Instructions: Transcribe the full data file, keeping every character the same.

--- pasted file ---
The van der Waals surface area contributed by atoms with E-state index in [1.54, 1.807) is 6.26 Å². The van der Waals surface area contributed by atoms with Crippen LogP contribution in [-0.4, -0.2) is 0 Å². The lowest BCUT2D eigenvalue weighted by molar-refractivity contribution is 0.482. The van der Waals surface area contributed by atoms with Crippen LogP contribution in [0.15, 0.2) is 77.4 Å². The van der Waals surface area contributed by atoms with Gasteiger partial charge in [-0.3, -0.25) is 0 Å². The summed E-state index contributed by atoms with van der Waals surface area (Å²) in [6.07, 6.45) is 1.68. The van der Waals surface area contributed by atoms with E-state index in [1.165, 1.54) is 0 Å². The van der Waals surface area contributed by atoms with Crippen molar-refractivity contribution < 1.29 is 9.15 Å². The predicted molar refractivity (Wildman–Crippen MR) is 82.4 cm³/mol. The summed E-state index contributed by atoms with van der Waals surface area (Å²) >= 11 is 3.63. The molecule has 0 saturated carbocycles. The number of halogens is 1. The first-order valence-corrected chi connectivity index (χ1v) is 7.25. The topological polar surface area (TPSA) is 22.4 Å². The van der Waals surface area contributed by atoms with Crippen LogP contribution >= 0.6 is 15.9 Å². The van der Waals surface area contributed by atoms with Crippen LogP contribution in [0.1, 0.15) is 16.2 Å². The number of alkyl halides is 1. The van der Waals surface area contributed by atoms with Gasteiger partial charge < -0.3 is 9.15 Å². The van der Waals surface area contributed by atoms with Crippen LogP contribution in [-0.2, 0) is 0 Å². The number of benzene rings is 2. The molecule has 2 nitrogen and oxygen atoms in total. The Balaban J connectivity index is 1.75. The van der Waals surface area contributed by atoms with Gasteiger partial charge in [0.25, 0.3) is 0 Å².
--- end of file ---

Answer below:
The van der Waals surface area contributed by atoms with E-state index in [1.54, 1.807) is 6.26 Å². The van der Waals surface area contributed by atoms with Crippen LogP contribution in [-0.4, -0.2) is 0 Å². The lowest BCUT2D eigenvalue weighted by molar-refractivity contribution is 0.482. The van der Waals surface area contributed by atoms with Crippen LogP contribution in [0.15, 0.2) is 77.4 Å². The van der Waals surface area contributed by atoms with Gasteiger partial charge in [-0.3, -0.25) is 0 Å². The summed E-state index contributed by atoms with van der Waals surface area (Å²) in [6.07, 6.45) is 1.68. The van der Waals surface area contributed by atoms with E-state index in [1.165, 1.54) is 0 Å². The van der Waals surface area contributed by atoms with Crippen molar-refractivity contribution < 1.29 is 9.15 Å². The predicted molar refractivity (Wildman–Crippen MR) is 82.4 cm³/mol. The summed E-state index contributed by atoms with van der Waals surface area (Å²) >= 11 is 3.63. The molecule has 0 saturated carbocycles. The number of halogens is 1. The first-order valence-corrected chi connectivity index (χ1v) is 7.25. The topological polar surface area (TPSA) is 22.4 Å². The van der Waals surface area contributed by atoms with Crippen LogP contribution >= 0.6 is 15.9 Å². The van der Waals surface area contributed by atoms with Crippen LogP contribution in [0.1, 0.15) is 16.2 Å². The number of alkyl halides is 1. The van der Waals surface area contributed by atoms with Gasteiger partial charge < -0.3 is 9.15 Å². The van der Waals surface area contributed by atoms with Crippen LogP contribution in [-0.2, 0) is 0 Å². The number of benzene rings is 2. The molecule has 2 nitrogen and oxygen atoms in total. The Balaban J connectivity index is 1.75. The van der Waals surface area contributed by atoms with Gasteiger partial charge in [0.25, 0.3) is 0 Å².